This report provides a snapshot of the health of New Zealanders through the publication of key indicators on health behaviours, health status and access to health care for both adults and children.
This report presents the 2014/15 results from the continuous New Zealand Health Survey, with comparisons to the 2011/12 and 2006/07 surveys.
You can download the report, list of indicators and data tables from the Downloads section of this page. Results are available by sex, age group, ethnic group and neighbourhood deprivation.
Overview of key findings
Health status, health behaviours and risk factors
- The majority of New Zealanders report being in good health.
- The smoking rate is decreasing slowly. High smoking rates persist in Māori and Pacific adults and in adults living in the most deprived areas.
- The adult obesity rate has increased since 2011/12. Furthermore the percentage of adults who are morbidly obese has been steadily increasing.
- Hazardous drinking rates have risen again, returning to the 2006/07 rate.
- Adults living in the most deprived areas have higher rates of most health risks including smoking, hazardous drinking, not eating at least the recommended servings of vegetables and fruit daily, physical inactivity and obesity.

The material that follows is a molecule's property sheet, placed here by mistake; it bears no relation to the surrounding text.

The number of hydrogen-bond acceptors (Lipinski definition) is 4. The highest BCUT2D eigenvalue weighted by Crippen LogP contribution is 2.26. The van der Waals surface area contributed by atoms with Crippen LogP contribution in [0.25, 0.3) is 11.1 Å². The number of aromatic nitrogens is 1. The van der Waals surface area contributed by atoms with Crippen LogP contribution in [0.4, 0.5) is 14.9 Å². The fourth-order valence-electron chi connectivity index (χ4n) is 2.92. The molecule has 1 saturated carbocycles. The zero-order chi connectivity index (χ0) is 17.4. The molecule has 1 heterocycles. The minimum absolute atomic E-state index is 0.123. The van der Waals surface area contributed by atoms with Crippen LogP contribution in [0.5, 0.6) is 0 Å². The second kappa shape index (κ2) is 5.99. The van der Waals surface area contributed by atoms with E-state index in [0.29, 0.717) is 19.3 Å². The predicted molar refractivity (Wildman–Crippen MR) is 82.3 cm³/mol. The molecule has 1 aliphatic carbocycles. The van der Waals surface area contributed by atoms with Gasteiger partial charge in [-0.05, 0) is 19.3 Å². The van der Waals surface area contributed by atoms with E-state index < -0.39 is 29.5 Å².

Go to Improving the health of New Zealanders find out what’s being done to reduce smoking, hazardous drinking and obesity rates.
- Rates of chronic pain and arthritis (a cause of chronic pain) are rising.
- Rates of psychological distress (indicative of anxiety or depressive disorders) are high among Māori and Pacific adults, and in adults living in the most deprived areas.
Go to Improving the health of New Zealanders to find out what’s being done to improve mental health.
Access to health care
- Rates of unmet need for primary health care are similar to 2011/12.
- Unmet need for primary health care is more common among Māori and Pacific adults and children, and in those living in the most deprived areas.
- Cost is more likely to be a barrier to visiting a GP for younger adults than adults aged 65 years and over.
- Cost is more likely to be a barrier to accessing after-hours medical centres and filling prescriptions, for adults and children living in the most deprived areas, than for those living in the least deprived areas.
Go to Improving the health of New Zealanders to find out what’s being done to improve access to primary health care.
- Māori and Pacific children and adults, and those living in the most deprived areas have high rates of tooth extractions in the past year.
- Most children have visited a dental health care worker in the past year.
- Nearly half of adults with natural teeth visited a dental health care worker in the past year.
Go to Improving the health of New Zealanders to find out what’s being done to improve oral health.